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Following Distances and Road Crashes

Following Distances

The Dangers of Tailgating / Insufficient Following Distances

Most rear-end collisions are caused when drivers do not obey sufficient following distances. This is also known as Tailgating- often regarded as a form of aggressive driving behavior. In South Africa, with the high prevalence of road rage, tailgating might contribute towards retaliation by other drivers and initiate instances of road rage.

Adequate following distances enable drivers to adjust in emergency situations and bring their vehicles to a stop safely – time that could mean the difference between life and death.

Total stopping distance involves the following:

International studies have indicated that when a driver follows another vehicle at 100 kilometers per hour and the vehicle in front suddenly applies the brakes, the driver following will need about one and a half seconds to react. If there is not enough distance between the vehicles – the driver following would not be able to stop.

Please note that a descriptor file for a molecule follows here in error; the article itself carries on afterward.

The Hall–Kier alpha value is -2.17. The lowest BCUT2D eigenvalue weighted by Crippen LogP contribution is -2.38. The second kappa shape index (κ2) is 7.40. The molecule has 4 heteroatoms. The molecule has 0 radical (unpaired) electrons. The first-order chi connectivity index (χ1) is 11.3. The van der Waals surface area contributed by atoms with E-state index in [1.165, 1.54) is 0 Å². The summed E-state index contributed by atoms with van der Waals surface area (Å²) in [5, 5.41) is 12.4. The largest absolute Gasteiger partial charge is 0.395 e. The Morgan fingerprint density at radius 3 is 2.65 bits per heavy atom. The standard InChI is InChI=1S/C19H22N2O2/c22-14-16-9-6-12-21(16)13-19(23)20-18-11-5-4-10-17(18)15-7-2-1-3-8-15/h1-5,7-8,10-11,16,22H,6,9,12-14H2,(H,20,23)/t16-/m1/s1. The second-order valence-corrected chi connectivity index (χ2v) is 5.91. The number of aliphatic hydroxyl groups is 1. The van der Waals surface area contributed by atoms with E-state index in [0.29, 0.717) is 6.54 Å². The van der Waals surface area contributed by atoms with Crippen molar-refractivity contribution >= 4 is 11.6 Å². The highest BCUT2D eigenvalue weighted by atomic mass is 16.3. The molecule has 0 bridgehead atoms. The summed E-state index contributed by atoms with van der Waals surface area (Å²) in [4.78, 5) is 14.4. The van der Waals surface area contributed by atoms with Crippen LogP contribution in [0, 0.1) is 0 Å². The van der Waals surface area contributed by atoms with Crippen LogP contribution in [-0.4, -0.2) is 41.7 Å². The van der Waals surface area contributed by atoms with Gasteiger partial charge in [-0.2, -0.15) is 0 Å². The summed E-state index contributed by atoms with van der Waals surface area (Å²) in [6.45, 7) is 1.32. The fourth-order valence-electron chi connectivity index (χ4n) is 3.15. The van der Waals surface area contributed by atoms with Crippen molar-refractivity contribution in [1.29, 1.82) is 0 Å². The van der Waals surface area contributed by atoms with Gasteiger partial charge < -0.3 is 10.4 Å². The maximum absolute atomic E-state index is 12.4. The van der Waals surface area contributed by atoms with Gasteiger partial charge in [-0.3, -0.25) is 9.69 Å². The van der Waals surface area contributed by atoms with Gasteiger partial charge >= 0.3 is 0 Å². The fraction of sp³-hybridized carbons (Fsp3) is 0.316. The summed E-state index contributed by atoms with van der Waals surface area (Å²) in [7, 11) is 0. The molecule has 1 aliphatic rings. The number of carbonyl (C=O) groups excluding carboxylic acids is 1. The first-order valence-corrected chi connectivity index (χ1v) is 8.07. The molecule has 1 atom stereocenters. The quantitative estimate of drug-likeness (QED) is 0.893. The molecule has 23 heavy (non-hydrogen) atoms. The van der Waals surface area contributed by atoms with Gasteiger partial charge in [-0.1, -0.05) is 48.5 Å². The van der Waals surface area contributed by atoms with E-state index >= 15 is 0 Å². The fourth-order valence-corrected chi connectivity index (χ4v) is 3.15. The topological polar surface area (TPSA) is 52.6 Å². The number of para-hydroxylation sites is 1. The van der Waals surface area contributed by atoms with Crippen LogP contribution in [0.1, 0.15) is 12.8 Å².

A driver should stay alert at all times as abrupt stopping could be caused by a variety of unforeseen events such as:

The 2-3 Second Rule

Most International road safety campaigns refer to the “2" or "3" Second Rule” as a guideline for safe following distances. A point on the road is noted, 2-3 seconds are counted, and if that point is still visible then there's probably enough following distance.

We agree with the National Safety Council that a three-second rule -- with increases of one second per factor of driving difficulty -- is more appropriate

The 2-3 Second Rule is applied as follows: 

Adjusting Following Distance

The 2-3 Second Rule is only the advised measure when driving conditions are ideal. This should be seen as a bare minimum and should be adjusted to at least 5-6 Seconds in the following situations:

Avoiding Tailgaters

Always drive defensively and focus on your safety and the safety of those around you. Don't allow yourself to be tailgated—change lanes or adjust your speed to encourage tailgaters to pass you.

If someone cuts into your space, take a deep breath, simply back off a little and regain enough space –what counts is your safety!

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